Ilovebenefits’s Blog

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A Primer on Health Care Reform

Editor’s note: This is an excellent, balanced piece to read on the state of play of the health care debate.  A few points:

  1. Read the numbers they mention on how many additional people will be covered. By my estimation they are talking about 24 million more, leaving 24 million uninsured
  2. If costs are unsustainable (health care costs rising faster than inflation and therefore faster than the tax base increases) and increasing taxes aren’t the answer, then the only area to look at is end of life care (a comment about efficiency and waste in a bit) then we end up with a UK like system of valuing treatments versus the value of extending life.
  3. The story reports that Democrats don’t want the fix to doctor’s reimbursement to count in the determination of whether this bill is deficit neutral. Two points, first the fix is part of the bill and second we can’t simply decide not to count something because this is real money and it doesn’t vaporize because we want it to disappear.
  4. Much of the talk about bending the curve is about eliminating waste, inefficiency, wellness and prevention. If this were simple and easily doable employers who sponsor health care and who are self insured would have done it long ago.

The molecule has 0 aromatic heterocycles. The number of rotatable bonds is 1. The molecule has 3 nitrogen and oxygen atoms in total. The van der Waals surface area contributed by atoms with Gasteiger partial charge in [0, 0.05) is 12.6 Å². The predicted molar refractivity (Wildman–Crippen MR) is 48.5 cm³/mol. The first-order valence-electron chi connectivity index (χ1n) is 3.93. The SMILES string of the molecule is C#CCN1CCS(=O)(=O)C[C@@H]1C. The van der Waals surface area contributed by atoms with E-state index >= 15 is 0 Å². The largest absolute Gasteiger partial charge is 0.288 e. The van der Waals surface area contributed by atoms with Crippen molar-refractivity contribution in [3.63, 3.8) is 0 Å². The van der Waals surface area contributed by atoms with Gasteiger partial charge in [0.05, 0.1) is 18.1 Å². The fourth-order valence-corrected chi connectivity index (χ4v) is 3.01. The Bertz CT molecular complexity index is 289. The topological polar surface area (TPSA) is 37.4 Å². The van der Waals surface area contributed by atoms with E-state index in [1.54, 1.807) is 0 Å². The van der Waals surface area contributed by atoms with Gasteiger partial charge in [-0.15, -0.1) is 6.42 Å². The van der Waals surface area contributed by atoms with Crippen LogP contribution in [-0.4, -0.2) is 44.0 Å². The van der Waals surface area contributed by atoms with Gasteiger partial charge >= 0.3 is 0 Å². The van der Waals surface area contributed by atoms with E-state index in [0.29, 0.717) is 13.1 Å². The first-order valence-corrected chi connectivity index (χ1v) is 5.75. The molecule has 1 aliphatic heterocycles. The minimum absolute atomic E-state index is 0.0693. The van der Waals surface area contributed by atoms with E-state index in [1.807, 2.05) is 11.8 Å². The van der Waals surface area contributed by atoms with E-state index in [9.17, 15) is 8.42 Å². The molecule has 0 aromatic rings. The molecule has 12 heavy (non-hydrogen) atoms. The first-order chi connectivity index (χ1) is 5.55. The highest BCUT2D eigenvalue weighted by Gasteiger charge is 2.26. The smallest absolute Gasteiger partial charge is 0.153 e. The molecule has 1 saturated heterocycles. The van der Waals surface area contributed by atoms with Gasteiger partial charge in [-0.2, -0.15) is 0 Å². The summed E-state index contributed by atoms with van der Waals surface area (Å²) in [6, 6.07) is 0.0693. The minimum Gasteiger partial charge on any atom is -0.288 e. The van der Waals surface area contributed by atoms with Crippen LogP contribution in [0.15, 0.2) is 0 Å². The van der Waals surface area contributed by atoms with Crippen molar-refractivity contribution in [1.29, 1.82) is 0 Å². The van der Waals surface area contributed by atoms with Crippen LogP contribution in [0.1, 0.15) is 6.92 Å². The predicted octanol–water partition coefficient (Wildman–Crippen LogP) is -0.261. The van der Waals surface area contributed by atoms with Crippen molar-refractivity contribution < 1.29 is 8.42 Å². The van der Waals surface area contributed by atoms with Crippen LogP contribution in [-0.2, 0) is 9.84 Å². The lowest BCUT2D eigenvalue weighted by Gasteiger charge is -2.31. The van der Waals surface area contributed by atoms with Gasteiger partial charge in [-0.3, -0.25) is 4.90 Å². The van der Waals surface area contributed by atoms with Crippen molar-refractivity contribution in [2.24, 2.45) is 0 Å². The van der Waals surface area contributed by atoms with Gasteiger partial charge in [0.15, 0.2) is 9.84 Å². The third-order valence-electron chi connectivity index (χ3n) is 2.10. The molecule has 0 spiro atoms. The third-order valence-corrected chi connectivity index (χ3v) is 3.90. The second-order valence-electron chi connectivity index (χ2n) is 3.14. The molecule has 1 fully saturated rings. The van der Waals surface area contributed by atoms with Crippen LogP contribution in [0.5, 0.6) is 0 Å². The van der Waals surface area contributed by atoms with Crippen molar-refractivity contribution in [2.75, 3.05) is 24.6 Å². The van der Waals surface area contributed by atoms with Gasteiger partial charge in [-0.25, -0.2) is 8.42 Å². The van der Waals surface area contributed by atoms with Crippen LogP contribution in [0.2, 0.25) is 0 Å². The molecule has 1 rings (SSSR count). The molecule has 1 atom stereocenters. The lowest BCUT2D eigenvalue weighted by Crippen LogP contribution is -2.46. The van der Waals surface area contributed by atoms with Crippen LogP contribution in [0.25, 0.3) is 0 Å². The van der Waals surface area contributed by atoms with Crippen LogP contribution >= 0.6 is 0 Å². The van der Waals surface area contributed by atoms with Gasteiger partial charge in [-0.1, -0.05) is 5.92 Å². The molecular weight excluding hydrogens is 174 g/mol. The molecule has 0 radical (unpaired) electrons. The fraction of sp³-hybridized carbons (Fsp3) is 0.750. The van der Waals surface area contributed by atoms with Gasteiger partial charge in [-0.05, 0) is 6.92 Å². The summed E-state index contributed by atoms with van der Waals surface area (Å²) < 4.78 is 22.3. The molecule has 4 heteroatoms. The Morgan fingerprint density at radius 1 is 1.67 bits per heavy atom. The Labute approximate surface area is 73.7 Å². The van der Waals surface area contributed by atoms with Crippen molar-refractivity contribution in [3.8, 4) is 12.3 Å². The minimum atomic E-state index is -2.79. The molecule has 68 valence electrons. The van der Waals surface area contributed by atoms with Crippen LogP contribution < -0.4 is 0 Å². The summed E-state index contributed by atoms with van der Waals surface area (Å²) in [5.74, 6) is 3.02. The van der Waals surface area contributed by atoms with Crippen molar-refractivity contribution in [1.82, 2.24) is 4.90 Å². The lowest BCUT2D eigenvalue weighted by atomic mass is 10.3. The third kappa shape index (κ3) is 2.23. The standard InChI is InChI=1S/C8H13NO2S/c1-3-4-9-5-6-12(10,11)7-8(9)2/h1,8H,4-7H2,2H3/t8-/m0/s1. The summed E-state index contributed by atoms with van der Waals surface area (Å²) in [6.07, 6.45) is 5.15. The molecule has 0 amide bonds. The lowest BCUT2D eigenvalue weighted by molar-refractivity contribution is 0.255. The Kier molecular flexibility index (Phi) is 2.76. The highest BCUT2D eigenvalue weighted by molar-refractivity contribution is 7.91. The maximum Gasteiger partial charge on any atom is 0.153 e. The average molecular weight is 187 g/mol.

Now go read the story —

WASHINGTON — With the debate over the future of health care now shifted from Capitol Hill to town halls, supporters and critics of the Democrats’ legislative proposals are polishing their sound bites and sharpening their attack lines.

http://www.nytimes.com/2009/08/10/health/policy/10facts.html?pagewanted=1&th&emc=th

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August 10, 2009 - Posted by | Federal Government, healthcare | , , , , ,

1 Comment »

  1. Very good points. They all deserve merit.

    Denkhaus.wordpress.com blog

    Comment by ddenkhaus | August 10, 2009 | Reply


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